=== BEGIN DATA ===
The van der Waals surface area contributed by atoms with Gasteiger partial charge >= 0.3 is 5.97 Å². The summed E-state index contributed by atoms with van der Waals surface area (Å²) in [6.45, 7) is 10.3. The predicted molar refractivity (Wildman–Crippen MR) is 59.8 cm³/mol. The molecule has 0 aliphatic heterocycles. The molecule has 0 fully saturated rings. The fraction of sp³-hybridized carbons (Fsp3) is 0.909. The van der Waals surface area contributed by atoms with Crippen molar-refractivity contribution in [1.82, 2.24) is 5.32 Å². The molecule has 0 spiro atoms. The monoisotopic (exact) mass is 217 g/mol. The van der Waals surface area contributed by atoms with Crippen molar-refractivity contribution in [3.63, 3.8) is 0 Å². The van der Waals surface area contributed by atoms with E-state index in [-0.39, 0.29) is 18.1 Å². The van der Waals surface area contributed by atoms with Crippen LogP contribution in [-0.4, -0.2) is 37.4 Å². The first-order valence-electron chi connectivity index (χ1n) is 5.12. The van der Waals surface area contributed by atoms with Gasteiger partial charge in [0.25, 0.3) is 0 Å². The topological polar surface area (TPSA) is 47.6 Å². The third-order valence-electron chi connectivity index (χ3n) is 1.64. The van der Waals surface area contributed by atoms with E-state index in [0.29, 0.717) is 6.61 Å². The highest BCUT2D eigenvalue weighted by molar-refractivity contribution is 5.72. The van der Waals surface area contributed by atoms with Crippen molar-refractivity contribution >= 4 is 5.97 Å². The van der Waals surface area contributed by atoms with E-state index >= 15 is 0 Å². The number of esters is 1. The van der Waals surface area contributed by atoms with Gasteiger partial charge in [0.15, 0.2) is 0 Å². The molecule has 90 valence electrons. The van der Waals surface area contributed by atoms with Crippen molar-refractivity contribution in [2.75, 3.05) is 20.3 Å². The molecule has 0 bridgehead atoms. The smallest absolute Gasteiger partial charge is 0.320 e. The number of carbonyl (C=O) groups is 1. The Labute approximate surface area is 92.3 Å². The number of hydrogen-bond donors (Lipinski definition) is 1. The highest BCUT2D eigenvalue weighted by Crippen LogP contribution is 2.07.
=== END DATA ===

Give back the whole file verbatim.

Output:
The van der Waals surface area contributed by atoms with Gasteiger partial charge >= 0.3 is 5.97 Å². The summed E-state index contributed by atoms with van der Waals surface area (Å²) in [6.45, 7) is 10.3. The predicted molar refractivity (Wildman–Crippen MR) is 59.8 cm³/mol. The molecule has 0 aliphatic heterocycles. The molecule has 0 fully saturated rings. The fraction of sp³-hybridized carbons (Fsp3) is 0.909. The van der Waals surface area contributed by atoms with Crippen molar-refractivity contribution in [1.82, 2.24) is 5.32 Å². The molecule has 0 spiro atoms. The monoisotopic (exact) mass is 217 g/mol. The van der Waals surface area contributed by atoms with Crippen molar-refractivity contribution in [3.63, 3.8) is 0 Å². The van der Waals surface area contributed by atoms with E-state index in [-0.39, 0.29) is 18.1 Å². The van der Waals surface area contributed by atoms with Crippen LogP contribution in [-0.4, -0.2) is 37.4 Å². The first-order valence-electron chi connectivity index (χ1n) is 5.12. The van der Waals surface area contributed by atoms with Gasteiger partial charge in [0.25, 0.3) is 0 Å². The topological polar surface area (TPSA) is 47.6 Å². The third-order valence-electron chi connectivity index (χ3n) is 1.64. The van der Waals surface area contributed by atoms with E-state index in [0.29, 0.717) is 6.61 Å². The highest BCUT2D eigenvalue weighted by molar-refractivity contribution is 5.72. The van der Waals surface area contributed by atoms with Crippen molar-refractivity contribution >= 4 is 5.97 Å². The van der Waals surface area contributed by atoms with E-state index >= 15 is 0 Å². The number of esters is 1. The van der Waals surface area contributed by atoms with Gasteiger partial charge in [0.15, 0.2) is 0 Å². The molecule has 90 valence electrons. The van der Waals surface area contributed by atoms with Crippen molar-refractivity contribution in [2.75, 3.05) is 20.3 Å². The molecule has 0 bridgehead atoms. The smallest absolute Gasteiger partial charge is 0.320 e. The number of carbonyl (C=O) groups is 1. The Labute approximate surface area is 92.3 Å². The number of hydrogen-bond donors (Lipinski definition) is 1. The highest BCUT2D eigenvalue weighted by Crippen LogP contribution is 2.07.